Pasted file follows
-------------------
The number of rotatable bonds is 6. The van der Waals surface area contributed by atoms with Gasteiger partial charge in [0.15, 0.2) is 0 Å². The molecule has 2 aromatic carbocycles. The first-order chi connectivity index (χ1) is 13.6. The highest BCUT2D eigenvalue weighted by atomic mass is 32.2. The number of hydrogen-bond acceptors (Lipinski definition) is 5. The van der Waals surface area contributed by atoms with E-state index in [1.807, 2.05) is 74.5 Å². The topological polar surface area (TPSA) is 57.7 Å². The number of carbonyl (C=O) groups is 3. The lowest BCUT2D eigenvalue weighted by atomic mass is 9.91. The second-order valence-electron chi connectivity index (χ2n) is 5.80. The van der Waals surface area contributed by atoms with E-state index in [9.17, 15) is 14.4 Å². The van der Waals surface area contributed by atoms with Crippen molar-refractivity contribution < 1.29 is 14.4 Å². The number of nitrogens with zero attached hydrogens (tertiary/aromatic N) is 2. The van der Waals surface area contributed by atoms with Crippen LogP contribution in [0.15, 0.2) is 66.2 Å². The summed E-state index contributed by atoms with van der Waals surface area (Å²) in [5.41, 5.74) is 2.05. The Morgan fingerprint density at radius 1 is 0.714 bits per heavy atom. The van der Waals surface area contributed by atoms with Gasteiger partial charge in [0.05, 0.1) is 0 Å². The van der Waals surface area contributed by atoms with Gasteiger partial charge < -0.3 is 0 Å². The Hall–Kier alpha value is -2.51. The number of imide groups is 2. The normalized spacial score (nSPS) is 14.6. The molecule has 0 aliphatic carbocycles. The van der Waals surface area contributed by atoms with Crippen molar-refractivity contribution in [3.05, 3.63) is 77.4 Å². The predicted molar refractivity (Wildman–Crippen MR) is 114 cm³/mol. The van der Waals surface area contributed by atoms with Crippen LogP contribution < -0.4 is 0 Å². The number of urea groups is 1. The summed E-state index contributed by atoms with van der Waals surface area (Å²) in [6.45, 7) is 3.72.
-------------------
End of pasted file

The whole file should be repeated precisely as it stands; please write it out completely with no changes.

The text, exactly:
The number of rotatable bonds is 6. The van der Waals surface area contributed by atoms with Gasteiger partial charge in [0.15, 0.2) is 0 Å². The molecule has 2 aromatic carbocycles. The first-order chi connectivity index (χ1) is 13.6. The highest BCUT2D eigenvalue weighted by atomic mass is 32.2. The number of hydrogen-bond acceptors (Lipinski definition) is 5. The van der Waals surface area contributed by atoms with E-state index in [1.807, 2.05) is 74.5 Å². The topological polar surface area (TPSA) is 57.7 Å². The number of carbonyl (C=O) groups is 3. The lowest BCUT2D eigenvalue weighted by atomic mass is 9.91. The second-order valence-electron chi connectivity index (χ2n) is 5.80. The van der Waals surface area contributed by atoms with E-state index in [9.17, 15) is 14.4 Å². The van der Waals surface area contributed by atoms with Crippen molar-refractivity contribution < 1.29 is 14.4 Å². The number of nitrogens with zero attached hydrogens (tertiary/aromatic N) is 2. The van der Waals surface area contributed by atoms with Crippen LogP contribution in [0.15, 0.2) is 66.2 Å². The summed E-state index contributed by atoms with van der Waals surface area (Å²) in [5.41, 5.74) is 2.05. The Morgan fingerprint density at radius 1 is 0.714 bits per heavy atom. The van der Waals surface area contributed by atoms with Gasteiger partial charge in [0.05, 0.1) is 0 Å². The van der Waals surface area contributed by atoms with Gasteiger partial charge < -0.3 is 0 Å². The Hall–Kier alpha value is -2.51. The number of imide groups is 2. The normalized spacial score (nSPS) is 14.6. The molecule has 0 aliphatic carbocycles. The van der Waals surface area contributed by atoms with Crippen molar-refractivity contribution in [3.05, 3.63) is 77.4 Å². The predicted molar refractivity (Wildman–Crippen MR) is 114 cm³/mol. The van der Waals surface area contributed by atoms with Crippen LogP contribution < -0.4 is 0 Å². The number of urea groups is 1. The summed E-state index contributed by atoms with van der Waals surface area (Å²) in [6.45, 7) is 3.72.